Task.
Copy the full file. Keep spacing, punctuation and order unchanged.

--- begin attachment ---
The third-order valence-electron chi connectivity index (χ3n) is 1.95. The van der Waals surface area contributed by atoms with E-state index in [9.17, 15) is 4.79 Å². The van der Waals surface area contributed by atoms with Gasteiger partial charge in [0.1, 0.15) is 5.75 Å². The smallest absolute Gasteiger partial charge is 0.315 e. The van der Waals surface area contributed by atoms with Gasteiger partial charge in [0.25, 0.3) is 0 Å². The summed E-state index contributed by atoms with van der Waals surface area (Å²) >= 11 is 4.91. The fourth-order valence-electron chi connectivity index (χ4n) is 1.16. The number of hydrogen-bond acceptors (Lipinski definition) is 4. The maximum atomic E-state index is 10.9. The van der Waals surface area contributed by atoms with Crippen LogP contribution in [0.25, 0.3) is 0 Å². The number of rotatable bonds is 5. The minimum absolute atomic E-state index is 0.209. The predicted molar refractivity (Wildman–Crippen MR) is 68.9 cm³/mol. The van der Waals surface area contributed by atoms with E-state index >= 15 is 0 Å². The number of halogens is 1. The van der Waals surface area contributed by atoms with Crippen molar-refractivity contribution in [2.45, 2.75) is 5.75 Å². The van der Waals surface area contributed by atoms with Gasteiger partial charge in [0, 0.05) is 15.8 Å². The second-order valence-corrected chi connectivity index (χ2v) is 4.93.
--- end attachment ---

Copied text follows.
The third-order valence-electron chi connectivity index (χ3n) is 1.95. The van der Waals surface area contributed by atoms with E-state index in [9.17, 15) is 4.79 Å². The van der Waals surface area contributed by atoms with Gasteiger partial charge in [0.1, 0.15) is 5.75 Å². The smallest absolute Gasteiger partial charge is 0.315 e. The van der Waals surface area contributed by atoms with Gasteiger partial charge in [0.25, 0.3) is 0 Å². The summed E-state index contributed by atoms with van der Waals surface area (Å²) >= 11 is 4.91. The fourth-order valence-electron chi connectivity index (χ4n) is 1.16. The number of hydrogen-bond acceptors (Lipinski definition) is 4. The maximum atomic E-state index is 10.9. The van der Waals surface area contributed by atoms with Crippen LogP contribution in [0.25, 0.3) is 0 Å². The number of rotatable bonds is 5. The minimum absolute atomic E-state index is 0.209. The predicted molar refractivity (Wildman–Crippen MR) is 68.9 cm³/mol. The van der Waals surface area contributed by atoms with E-state index >= 15 is 0 Å². The number of halogens is 1. The van der Waals surface area contributed by atoms with Crippen molar-refractivity contribution in [2.45, 2.75) is 5.75 Å². The van der Waals surface area contributed by atoms with Gasteiger partial charge in [0, 0.05) is 15.8 Å². The second-order valence-corrected chi connectivity index (χ2v) is 4.93.